Since mid-1994 opposition parties led by the Awami League had waged their political campaign and street agitation to force then prime minister Begum Khaleda Zia to hold early parliamentary polls under a neutral interim government. The success of the opposition’s political campaign depended in significant measure on acts of violence and intimidation by members of its youth and student wings. All the major political parties have well-armed youth wings and student fronts whose criminal activities are tolerated and even encouraged by party leaders. The BNP sponsors the Jatyabadi Jubo [Youth] Dal and the Jatyabadi Chhatra [Student] Dal (JCD) while the Bangladesh Jubo League and the Bangladesh Chhatra League (BCL) are affiliated with the Awami League. During the long-running stand off between the opposition and the government, militant cadres of all political parties engaged in factional fighting, sabotaged their rivals’ political rallies and meetings, and carried out bomb and arson attacks on party bureaus, newspaper offices, government buildings, and polling centers.

In their efforts to bring pressure to bear on the government, opposition political parties organized a series of strikes all over the country, frequently relying on intimidation and violence to keep people and transport off the roads. The opposition also orchestrated massive street demonstrations, marches and sieges of government offices that frequently turned violent, leading to loss of life, thousands of casualties, and extensive property damage. The port city of Chittagong, whose powerful mayor is an influential Awami League leader, suffered widespread destruction at the hands of opposition protesters; on February 28, 1996, marauding crowds rampaged through the city ransacking offices, gutting buildings and damaging vehicles in protest at the mayor’s arrest under the SPA earlier that day. (The mayor, A.B.M. Mohiuddin Ahmed, was released on March 11.)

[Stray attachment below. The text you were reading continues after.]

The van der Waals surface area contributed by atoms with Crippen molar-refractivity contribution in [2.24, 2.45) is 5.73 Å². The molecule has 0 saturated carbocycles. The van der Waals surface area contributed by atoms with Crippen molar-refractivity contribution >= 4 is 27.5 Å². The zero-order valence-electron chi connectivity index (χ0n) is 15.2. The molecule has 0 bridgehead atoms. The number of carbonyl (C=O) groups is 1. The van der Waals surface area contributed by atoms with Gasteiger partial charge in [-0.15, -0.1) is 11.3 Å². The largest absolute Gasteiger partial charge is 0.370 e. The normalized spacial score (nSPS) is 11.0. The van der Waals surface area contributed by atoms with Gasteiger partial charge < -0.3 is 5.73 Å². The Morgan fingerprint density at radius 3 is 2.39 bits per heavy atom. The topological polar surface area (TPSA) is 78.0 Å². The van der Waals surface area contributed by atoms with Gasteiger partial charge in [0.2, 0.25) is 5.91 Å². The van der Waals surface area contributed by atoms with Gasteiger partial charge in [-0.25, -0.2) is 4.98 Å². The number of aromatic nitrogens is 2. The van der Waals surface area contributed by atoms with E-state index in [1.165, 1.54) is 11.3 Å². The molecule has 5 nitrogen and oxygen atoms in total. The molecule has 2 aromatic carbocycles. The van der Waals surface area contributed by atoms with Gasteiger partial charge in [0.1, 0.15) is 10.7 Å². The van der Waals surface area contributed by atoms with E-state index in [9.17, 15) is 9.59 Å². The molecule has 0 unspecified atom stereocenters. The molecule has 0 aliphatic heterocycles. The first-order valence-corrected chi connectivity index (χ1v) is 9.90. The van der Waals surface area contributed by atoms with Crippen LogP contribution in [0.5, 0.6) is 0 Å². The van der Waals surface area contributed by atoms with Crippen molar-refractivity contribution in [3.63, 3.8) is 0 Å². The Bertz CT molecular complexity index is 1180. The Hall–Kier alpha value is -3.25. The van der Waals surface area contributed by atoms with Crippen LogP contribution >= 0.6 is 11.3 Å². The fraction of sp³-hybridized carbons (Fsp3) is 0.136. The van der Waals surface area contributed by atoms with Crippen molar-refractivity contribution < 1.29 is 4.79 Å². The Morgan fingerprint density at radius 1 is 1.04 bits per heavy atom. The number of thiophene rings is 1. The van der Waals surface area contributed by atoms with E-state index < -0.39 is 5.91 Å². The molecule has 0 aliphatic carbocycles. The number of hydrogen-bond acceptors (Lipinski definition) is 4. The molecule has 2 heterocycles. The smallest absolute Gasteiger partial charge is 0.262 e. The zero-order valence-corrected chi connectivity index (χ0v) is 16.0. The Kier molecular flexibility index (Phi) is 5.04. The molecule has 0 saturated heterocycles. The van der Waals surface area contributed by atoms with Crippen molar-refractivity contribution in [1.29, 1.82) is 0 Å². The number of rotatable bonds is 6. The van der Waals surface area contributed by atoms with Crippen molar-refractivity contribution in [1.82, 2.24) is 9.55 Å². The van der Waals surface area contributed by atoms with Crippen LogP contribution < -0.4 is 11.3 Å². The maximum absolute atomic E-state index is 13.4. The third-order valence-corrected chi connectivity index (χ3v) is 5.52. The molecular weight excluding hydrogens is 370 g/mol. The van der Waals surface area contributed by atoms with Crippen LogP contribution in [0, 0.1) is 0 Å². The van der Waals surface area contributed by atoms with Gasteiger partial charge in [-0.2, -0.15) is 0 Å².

The press was victimized by all sides during the prolonged political stalemate and related disturbances. Newspaper offices were attacked by partisans of all stripes, journalists were imprisoned by the government, and reporters and news photographers on the job were frequently beaten up by the police or by political activists with various affiliations. Newspaper editors reported stiff pressure to engage in self-censorship from all sides. Certain papers loyal to the Awami League told Human Rights Watch that they were intimidated into self-censorship by their own party.

This report is based on an investigative mission to Bangladesh by two Human Rights Watch/Asia researchers in April and May 1996. It documents a few of the many instances of abuse by police, army and other security forces that took place between January and March 1996. The report also documents violent actions by activists of major political parties that were tolerated or encouraged by senior party officials.



Human Rights Watch makes the following recommendations for action to be taken prior to June 12 by all of Bangladesh’s political parties, President Biswas, the caretaker government and the international community, as well as after June 12 by the government to address the incidence of human rights violations in the country.